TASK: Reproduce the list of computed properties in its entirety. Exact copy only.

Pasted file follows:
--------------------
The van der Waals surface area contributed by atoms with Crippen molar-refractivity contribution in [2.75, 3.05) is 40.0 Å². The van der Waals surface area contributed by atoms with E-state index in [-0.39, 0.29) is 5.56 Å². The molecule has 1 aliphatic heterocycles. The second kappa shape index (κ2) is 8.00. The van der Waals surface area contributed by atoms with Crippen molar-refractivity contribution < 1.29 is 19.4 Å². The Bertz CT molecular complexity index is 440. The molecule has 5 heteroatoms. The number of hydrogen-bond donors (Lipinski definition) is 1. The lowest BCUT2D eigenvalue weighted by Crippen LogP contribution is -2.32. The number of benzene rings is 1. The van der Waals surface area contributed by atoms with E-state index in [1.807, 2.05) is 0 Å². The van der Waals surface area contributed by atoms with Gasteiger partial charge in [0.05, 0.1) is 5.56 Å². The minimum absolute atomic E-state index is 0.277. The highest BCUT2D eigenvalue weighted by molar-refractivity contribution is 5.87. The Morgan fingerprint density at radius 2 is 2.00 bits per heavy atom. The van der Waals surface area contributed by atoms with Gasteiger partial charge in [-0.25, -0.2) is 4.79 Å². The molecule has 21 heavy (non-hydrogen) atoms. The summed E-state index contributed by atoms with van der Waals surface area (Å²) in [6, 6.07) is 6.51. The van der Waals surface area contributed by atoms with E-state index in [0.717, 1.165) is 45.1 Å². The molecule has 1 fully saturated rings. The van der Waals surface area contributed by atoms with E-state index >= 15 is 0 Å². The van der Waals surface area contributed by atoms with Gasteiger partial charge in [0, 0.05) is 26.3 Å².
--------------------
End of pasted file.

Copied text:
The van der Waals surface area contributed by atoms with Crippen molar-refractivity contribution in [2.75, 3.05) is 40.0 Å². The van der Waals surface area contributed by atoms with E-state index in [-0.39, 0.29) is 5.56 Å². The molecule has 1 aliphatic heterocycles. The second kappa shape index (κ2) is 8.00. The van der Waals surface area contributed by atoms with Crippen molar-refractivity contribution < 1.29 is 19.4 Å². The Bertz CT molecular complexity index is 440. The molecule has 5 heteroatoms. The number of hydrogen-bond donors (Lipinski definition) is 1. The lowest BCUT2D eigenvalue weighted by Crippen LogP contribution is -2.32. The number of benzene rings is 1. The van der Waals surface area contributed by atoms with E-state index in [1.807, 2.05) is 0 Å². The van der Waals surface area contributed by atoms with Gasteiger partial charge in [0.05, 0.1) is 5.56 Å². The minimum absolute atomic E-state index is 0.277. The highest BCUT2D eigenvalue weighted by molar-refractivity contribution is 5.87. The Morgan fingerprint density at radius 2 is 2.00 bits per heavy atom. The van der Waals surface area contributed by atoms with Gasteiger partial charge in [-0.25, -0.2) is 4.79 Å². The molecule has 21 heavy (non-hydrogen) atoms. The summed E-state index contributed by atoms with van der Waals surface area (Å²) in [6, 6.07) is 6.51. The van der Waals surface area contributed by atoms with E-state index in [0.717, 1.165) is 45.1 Å². The molecule has 1 fully saturated rings. The van der Waals surface area contributed by atoms with E-state index >= 15 is 0 Å². The van der Waals surface area contributed by atoms with Gasteiger partial charge in [0, 0.05) is 26.3 Å².